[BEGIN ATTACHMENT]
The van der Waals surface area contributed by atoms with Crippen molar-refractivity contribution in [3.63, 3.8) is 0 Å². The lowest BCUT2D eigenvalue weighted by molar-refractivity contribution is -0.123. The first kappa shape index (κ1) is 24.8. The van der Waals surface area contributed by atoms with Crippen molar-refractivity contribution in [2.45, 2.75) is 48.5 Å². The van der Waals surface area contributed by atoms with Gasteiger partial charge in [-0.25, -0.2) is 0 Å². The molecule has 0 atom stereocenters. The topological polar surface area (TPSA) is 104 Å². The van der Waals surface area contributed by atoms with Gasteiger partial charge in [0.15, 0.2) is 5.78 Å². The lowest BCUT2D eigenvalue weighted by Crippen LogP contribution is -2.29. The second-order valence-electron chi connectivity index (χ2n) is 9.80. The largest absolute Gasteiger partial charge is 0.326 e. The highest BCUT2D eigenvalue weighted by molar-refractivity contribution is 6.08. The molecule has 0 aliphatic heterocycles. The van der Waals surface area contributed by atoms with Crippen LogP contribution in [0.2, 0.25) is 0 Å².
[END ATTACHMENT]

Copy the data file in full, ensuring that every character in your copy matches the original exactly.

The van der Waals surface area contributed by atoms with Crippen molar-refractivity contribution in [3.63, 3.8) is 0 Å². The lowest BCUT2D eigenvalue weighted by molar-refractivity contribution is -0.123. The first kappa shape index (κ1) is 24.8. The van der Waals surface area contributed by atoms with Crippen molar-refractivity contribution in [2.45, 2.75) is 48.5 Å². The van der Waals surface area contributed by atoms with Gasteiger partial charge in [-0.25, -0.2) is 0 Å². The molecule has 0 atom stereocenters. The topological polar surface area (TPSA) is 104 Å². The van der Waals surface area contributed by atoms with Gasteiger partial charge in [0.15, 0.2) is 5.78 Å². The lowest BCUT2D eigenvalue weighted by Crippen LogP contribution is -2.29. The second-order valence-electron chi connectivity index (χ2n) is 9.80. The largest absolute Gasteiger partial charge is 0.326 e. The highest BCUT2D eigenvalue weighted by molar-refractivity contribution is 6.08. The molecule has 0 aliphatic heterocycles. The van der Waals surface area contributed by atoms with Crippen LogP contribution in [0.2, 0.25) is 0 Å².